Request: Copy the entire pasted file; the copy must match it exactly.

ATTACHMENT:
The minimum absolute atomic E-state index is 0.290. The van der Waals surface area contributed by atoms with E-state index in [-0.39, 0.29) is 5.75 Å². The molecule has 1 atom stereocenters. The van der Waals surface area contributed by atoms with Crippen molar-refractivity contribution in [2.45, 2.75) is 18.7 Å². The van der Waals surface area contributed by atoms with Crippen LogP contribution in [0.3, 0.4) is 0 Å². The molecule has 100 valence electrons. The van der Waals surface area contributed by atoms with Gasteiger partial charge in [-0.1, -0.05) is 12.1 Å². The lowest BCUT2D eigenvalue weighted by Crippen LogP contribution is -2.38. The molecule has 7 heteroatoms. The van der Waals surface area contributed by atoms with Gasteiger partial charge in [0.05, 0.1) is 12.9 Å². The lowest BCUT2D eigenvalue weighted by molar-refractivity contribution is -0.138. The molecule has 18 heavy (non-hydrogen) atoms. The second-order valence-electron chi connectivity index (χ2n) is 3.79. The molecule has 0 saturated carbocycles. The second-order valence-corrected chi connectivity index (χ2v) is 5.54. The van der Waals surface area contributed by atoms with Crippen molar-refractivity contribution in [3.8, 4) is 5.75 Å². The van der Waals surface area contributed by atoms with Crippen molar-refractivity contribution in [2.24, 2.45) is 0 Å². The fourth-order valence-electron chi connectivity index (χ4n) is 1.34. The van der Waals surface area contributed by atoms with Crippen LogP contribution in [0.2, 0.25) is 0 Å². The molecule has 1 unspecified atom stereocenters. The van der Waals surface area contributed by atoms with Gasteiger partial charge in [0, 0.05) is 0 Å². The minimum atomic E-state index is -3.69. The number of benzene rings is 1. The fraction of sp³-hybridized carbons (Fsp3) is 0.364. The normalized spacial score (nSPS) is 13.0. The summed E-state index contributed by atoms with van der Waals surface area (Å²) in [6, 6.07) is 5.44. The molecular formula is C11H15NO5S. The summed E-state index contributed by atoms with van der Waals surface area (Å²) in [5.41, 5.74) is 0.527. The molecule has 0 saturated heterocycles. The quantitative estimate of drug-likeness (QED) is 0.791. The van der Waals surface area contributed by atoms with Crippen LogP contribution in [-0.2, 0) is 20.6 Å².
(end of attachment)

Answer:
The minimum absolute atomic E-state index is 0.290. The van der Waals surface area contributed by atoms with E-state index in [-0.39, 0.29) is 5.75 Å². The molecule has 1 atom stereocenters. The van der Waals surface area contributed by atoms with Crippen molar-refractivity contribution in [2.45, 2.75) is 18.7 Å². The van der Waals surface area contributed by atoms with Crippen LogP contribution in [0.3, 0.4) is 0 Å². The molecule has 100 valence electrons. The van der Waals surface area contributed by atoms with Gasteiger partial charge in [-0.1, -0.05) is 12.1 Å². The lowest BCUT2D eigenvalue weighted by Crippen LogP contribution is -2.38. The molecule has 7 heteroatoms. The van der Waals surface area contributed by atoms with Gasteiger partial charge in [0.05, 0.1) is 12.9 Å². The lowest BCUT2D eigenvalue weighted by molar-refractivity contribution is -0.138. The molecule has 18 heavy (non-hydrogen) atoms. The second-order valence-electron chi connectivity index (χ2n) is 3.79. The molecule has 0 saturated carbocycles. The second-order valence-corrected chi connectivity index (χ2v) is 5.54. The van der Waals surface area contributed by atoms with Crippen molar-refractivity contribution in [3.8, 4) is 5.75 Å². The van der Waals surface area contributed by atoms with Crippen molar-refractivity contribution in [2.24, 2.45) is 0 Å². The fourth-order valence-electron chi connectivity index (χ4n) is 1.34. The van der Waals surface area contributed by atoms with Crippen LogP contribution in [0.2, 0.25) is 0 Å². The molecule has 1 unspecified atom stereocenters. The van der Waals surface area contributed by atoms with Gasteiger partial charge in [0, 0.05) is 0 Å². The minimum atomic E-state index is -3.69. The number of benzene rings is 1. The fraction of sp³-hybridized carbons (Fsp3) is 0.364. The normalized spacial score (nSPS) is 13.0. The summed E-state index contributed by atoms with van der Waals surface area (Å²) in [6, 6.07) is 5.44. The molecular formula is C11H15NO5S. The summed E-state index contributed by atoms with van der Waals surface area (Å²) in [5.41, 5.74) is 0.527. The molecule has 0 saturated heterocycles. The quantitative estimate of drug-likeness (QED) is 0.791. The van der Waals surface area contributed by atoms with Crippen LogP contribution in [-0.2, 0) is 20.6 Å².